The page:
By: Sarah Kendzior
May 29, 2013
I have a friend who was the first in his family to go to college. He grew up poor in the rural Midwest and earned his BA from a top school in the region. But when the recession hit in the early 2000s, he could not find a job. He decided he needed more training and applied to graduate school. When Harvard accepted him, he was thrilled. Within one generation, his family’s highest level of education went from a high school diploma to an Ivy League degree.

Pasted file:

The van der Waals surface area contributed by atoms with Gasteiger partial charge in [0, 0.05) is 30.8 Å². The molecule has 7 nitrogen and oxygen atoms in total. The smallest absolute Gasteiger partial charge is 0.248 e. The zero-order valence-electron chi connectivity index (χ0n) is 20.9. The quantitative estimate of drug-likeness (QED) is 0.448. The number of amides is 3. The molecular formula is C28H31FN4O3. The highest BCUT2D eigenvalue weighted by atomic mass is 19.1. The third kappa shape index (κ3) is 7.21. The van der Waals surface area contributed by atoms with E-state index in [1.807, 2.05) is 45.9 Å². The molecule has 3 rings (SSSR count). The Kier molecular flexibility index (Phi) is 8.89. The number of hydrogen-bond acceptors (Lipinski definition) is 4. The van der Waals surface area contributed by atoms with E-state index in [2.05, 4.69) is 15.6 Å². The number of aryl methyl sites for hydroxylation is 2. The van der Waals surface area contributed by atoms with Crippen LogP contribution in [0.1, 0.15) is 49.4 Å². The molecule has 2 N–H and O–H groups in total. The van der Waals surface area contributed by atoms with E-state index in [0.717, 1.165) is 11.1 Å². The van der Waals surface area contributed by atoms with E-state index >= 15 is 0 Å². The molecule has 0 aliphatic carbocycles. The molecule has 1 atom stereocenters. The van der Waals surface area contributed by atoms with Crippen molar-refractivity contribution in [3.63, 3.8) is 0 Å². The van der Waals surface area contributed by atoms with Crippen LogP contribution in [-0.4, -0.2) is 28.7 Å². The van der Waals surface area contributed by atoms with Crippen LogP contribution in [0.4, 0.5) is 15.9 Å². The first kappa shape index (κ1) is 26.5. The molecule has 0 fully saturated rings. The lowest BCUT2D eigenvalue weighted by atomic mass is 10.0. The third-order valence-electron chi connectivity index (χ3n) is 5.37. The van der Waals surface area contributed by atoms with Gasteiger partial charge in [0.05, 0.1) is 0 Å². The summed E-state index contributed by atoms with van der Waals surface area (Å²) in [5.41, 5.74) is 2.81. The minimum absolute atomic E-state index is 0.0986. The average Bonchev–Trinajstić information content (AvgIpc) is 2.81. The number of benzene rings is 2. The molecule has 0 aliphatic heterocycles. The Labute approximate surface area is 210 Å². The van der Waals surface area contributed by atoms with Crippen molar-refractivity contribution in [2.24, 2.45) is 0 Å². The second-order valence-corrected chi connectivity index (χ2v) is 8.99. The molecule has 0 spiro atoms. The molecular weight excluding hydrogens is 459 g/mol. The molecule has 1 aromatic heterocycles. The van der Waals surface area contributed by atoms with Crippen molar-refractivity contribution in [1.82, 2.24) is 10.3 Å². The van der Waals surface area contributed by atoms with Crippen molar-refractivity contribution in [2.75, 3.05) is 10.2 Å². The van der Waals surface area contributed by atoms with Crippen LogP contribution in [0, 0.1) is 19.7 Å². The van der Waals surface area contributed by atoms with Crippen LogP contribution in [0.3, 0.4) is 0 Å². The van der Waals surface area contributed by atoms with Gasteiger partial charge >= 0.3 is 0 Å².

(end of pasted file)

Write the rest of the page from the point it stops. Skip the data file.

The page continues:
A Harvard education was supposed to provide opportunity. But with the degree came debt. Now in his early 30s with children of his own, my friend’s social mobility has stalled. He wants his sons to have the same quality of education he did, and the professional advantages that came with it. But he does not see how this is possible. When his sons are old enough for college, he will still be paying back his own student loans. With wages stagnant and tuition fees well outpacing inflation, there is little chance he will be able to afford their education. His children will be back where he started. Mobility was a mirage.
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